Relative grounds for refusal of registration
8.—(1)  A trade mark shall not be registered if it is identical with an earlier trade mark and the goods or services for which the trade mark is sought to be registered are identical with the goods or services for which the earlier trade mark is protected.
(2)  A trade mark shall not be registered if because —
(a)it is identical with an earlier trade mark and is to be registered for goods or services similar to those for which the earlier trade mark is protected; or
(b)it is similar to an earlier trade mark and is to be registered for goods or services identical with or similar to those for which the earlier trade mark is protected,
there exists a likelihood of confusion on the part of the public.
(3)  Where an application for registration of a trade mark is made before 1st July 2004, if the trade mark —
(a)is identical with or similar to an earlier trade mark; and
(b)is to be registered for goods or services which are not similar to those for which the earlier trade mark is protected,
the later trade mark shall not be registered if —
(i)the earlier trade mark is well known in Singapore;
(ii)use of the later trade mark in relation to the goods or services for which the later trade mark is sought to be registered would indicate a connection between those goods or services and the proprietor of the earlier trade mark;
(iii)there exists a likelihood of confusion on the part of the public because of such use; and
(iv)the interests of the proprietor of the earlier trade mark are likely to be damaged by such use.
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(4)  Subject to subsection (5), where an application for registration of a trade mark is made on or after 1st July 2004, if the whole or an essential part of the trade mark is identical with or similar to an earlier trade mark, the later trade mark shall not be registered if —
(a)the earlier trade mark is well known in Singapore; and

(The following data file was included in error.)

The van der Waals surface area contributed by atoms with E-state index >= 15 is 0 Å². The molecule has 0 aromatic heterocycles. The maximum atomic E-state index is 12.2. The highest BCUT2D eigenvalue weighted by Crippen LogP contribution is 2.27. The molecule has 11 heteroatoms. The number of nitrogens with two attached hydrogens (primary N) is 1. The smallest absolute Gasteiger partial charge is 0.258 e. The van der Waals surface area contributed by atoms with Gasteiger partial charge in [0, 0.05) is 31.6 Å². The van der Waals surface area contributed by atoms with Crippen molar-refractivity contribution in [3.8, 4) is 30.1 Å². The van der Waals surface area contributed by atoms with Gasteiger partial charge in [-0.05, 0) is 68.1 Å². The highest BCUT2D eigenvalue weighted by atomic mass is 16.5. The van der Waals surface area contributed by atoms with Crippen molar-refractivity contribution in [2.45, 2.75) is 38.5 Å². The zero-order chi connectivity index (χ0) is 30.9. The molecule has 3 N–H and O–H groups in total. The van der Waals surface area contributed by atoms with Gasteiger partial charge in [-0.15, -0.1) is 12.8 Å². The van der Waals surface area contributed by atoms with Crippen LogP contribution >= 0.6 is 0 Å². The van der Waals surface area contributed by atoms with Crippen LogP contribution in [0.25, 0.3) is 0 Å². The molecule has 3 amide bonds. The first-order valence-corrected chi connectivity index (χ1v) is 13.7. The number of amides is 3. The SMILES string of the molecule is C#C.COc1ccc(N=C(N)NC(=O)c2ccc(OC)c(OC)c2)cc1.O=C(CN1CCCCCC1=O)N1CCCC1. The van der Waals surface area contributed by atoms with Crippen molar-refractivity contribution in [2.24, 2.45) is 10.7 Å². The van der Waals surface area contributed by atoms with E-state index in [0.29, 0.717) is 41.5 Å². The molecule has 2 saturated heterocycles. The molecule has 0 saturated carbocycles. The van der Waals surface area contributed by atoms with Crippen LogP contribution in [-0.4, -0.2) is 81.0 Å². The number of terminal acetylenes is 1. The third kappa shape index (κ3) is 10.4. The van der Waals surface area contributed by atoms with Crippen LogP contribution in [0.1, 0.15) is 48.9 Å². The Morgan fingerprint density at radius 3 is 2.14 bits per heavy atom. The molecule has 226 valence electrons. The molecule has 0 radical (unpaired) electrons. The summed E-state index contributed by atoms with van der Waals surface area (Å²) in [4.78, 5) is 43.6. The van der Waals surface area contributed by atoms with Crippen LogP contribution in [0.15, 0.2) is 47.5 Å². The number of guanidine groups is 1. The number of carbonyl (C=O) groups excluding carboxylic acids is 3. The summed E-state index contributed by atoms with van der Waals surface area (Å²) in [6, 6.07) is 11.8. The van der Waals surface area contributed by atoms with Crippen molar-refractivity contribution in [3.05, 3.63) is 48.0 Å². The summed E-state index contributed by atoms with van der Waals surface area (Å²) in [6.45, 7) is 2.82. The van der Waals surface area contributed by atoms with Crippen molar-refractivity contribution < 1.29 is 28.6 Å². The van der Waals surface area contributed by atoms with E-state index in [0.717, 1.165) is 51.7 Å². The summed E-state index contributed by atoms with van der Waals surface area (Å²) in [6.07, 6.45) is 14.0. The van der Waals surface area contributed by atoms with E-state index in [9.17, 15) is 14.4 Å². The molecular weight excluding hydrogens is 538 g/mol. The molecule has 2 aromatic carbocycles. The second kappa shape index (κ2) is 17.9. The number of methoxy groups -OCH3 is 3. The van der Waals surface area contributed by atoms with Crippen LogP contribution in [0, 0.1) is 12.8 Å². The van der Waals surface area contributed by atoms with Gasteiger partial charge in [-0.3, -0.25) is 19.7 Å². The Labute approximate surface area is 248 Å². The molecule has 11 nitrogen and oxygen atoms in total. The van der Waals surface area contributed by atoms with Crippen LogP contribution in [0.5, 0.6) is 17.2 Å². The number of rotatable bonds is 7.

(b)use of the later trade mark in relation to the goods or services for which the later trade mark is sought to be registered —
(i)would indicate a connection between those goods or services and the proprietor of the earlier trade mark, and is likely to damage the interests of the proprietor of the earlier trade mark; or
(ii)if the earlier trade mark is well known to the public at large in Singapore —
(A)would cause dilution in an unfair manner of the distinctive character of the earlier trade mark; or
(B)would take unfair advantage of the distinctive character of the earlier trade mark.
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(5)  A trade mark shall not be refused registration by virtue of subsection (4) if the application for the registration of the trade mark was filed before the earlier trade mark became well known in Singapore, unless it is shown that the application was made in bad faith.
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(6)  In deciding whether any such application was made in bad faith, it shall be relevant to consider whether the applicant had, at the time the application was made, knowledge of, or reason to know of, the earlier trade mark.
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(7)  A trade mark shall not be registered if, or to the extent that, its use in Singapore is liable to be prevented —
(a)by virtue of any rule of law (in particular, the law of passing off) protecting an unregistered trade mark or other sign used in the course of trade; or
(b)by virtue of an earlier right other than those referred to in subsections (1), (2) and (3) or paragraph (a), in particular by virtue of the law of copyright or any law with regard to the protection of designs.
(8)  A person entitled under subsection (7) to prevent the use of a trade mark is referred to in this Act as the proprietor of an earlier right in relation to the trade mark.
(9)  The Registrar may, in his discretion, register a trade mark where the proprietor of the earlier trade mark or other earlier right consents to the registration.
(10)  The Registrar may, in his discretion, register any trade mark referred to in subsection (3), (4) or (7) where the proprietor of the earlier trade mark or other earlier right fails to give notice to the Registrar of opposition to the registration in accordance with section 13.